I am in seat 23C on flight 3U8835. We are departing Jiuzhaigou, after having spent 2 days here. It has been an eyeopener into the world of Chinese Tourism – an exercise in efficient handling of wandering people. The Jiuzhaigou park attracts 12,000 people daily during the peak period, and the Huanglong park about half as much. The park structure is marvelous, with close to 100kms of boardwalk in Jiuzhaigou alone. Despite all this, and the infrastructure behind it, there were parts with impossible crowds, created, I suspect by the rather self-centered tourists hogging the good photography spots for far too long, getting aggressive with shoves and elbows when seeking a photo in front of a backdrop. The scenery was amazing, and the geography rare, but one can’t help but think it’s all undermined by the crowds. Despite all this, the local culture and people are great. Happy, cheerful, and hardworking, the represent the Tibetan way through their lives. They spend much of their life focussed around the monasteries, taking guidance and teaching from the monks. Their only grip in the world is the hordes of ‘black’ coming to the region; chinese business people in search of quick money through the tourism trade. These people, using the description from the taxi drivers, are generally rude, lazy, and don’t give a damn about the land or the ways of the native inhabitants. We are now off to Xi’an, the old chinese capital, terminal of the silk road, and home of millennia of history. I look forward to the next two days with much anticipation.’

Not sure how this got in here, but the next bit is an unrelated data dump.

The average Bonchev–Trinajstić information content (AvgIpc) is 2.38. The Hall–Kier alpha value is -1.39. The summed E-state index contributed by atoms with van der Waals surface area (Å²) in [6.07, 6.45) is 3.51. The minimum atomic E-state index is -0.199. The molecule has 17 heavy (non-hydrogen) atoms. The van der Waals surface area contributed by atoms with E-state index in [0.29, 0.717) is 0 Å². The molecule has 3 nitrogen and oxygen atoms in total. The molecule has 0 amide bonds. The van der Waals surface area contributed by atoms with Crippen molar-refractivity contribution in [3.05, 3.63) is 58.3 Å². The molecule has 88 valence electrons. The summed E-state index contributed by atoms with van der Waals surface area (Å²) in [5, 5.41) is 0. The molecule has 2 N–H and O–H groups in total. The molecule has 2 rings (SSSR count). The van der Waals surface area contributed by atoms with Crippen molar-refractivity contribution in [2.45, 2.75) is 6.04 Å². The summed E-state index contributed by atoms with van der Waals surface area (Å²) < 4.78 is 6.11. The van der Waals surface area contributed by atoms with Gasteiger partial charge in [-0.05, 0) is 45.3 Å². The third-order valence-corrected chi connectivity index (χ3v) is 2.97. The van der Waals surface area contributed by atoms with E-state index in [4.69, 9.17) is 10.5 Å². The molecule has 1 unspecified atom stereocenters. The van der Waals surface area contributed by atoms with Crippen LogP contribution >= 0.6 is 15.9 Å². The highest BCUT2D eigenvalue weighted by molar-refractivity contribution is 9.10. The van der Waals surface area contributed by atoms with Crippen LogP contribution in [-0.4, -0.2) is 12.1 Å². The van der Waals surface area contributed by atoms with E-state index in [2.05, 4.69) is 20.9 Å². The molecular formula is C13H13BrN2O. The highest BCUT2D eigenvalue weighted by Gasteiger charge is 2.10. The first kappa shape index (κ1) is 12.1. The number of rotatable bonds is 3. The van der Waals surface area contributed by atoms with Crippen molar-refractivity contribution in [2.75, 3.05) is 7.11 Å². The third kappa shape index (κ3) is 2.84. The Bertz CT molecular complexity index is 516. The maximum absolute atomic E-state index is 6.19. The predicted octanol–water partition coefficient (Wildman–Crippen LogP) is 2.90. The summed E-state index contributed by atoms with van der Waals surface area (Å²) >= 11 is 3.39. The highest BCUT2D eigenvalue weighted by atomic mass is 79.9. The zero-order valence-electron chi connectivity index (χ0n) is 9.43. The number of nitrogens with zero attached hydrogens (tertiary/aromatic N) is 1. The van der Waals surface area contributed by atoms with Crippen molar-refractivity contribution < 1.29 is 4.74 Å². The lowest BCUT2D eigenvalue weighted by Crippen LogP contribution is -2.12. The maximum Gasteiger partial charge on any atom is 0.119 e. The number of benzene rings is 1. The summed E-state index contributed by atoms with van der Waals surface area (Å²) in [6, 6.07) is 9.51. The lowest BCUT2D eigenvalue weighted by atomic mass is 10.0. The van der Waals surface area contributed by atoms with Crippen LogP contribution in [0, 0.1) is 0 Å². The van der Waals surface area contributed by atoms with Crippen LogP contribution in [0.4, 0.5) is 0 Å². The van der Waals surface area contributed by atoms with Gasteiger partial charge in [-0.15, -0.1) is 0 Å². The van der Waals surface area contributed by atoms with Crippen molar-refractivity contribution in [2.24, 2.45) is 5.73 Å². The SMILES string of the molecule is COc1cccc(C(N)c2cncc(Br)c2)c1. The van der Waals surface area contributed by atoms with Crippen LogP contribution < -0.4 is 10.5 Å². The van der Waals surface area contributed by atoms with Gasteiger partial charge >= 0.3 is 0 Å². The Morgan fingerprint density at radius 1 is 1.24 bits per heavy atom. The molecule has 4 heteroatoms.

We arrived in Chengdu a few hours late – thanks for an epic flight delay from Shanghai. This was disappointing to say the least – Chengdu immediately struck a chord with us.
Its slower pace and colder climate made for a lovely atmosphere to explore the city, and as soon as our bags were set down at the Traffic Inn, we hit the streets. Using a rough tourist map as a guide, we managed to find the Wu Hou Ci Temple, dedicated to the great Zhuge Liang, a prominent military leader in the Three Kingdoms period. All of this of course found out after the fact – I must say my research for Chengdu was vastly under prepared, as I had seen it as a quick stopover to see the Pandas. Nevertheless – stepping into the temple immediately had it’s effect. Suddenly the noise from the street was cut off. Quietness reigned.
We had managed to find the temple at just before 6pm – the sweet spot between the huge crowds of tourists and closing time. In the gathering dark, the temple grounds took on a very meditative air, and we slowed our frantic tourist pace to a wander, taking the time to see the gardens, the alleys, the ponds, and all the great halls, which by day may house souviner shops, but at that hour, the shops had mostly shut up, and the courtyards they overlooked were still. Not wanting to waste the incredible atmosphere with reading the information plaques around the place (most of these were in Chinese in any case), I resolved to instead research it after the fact. I’m so glad I did.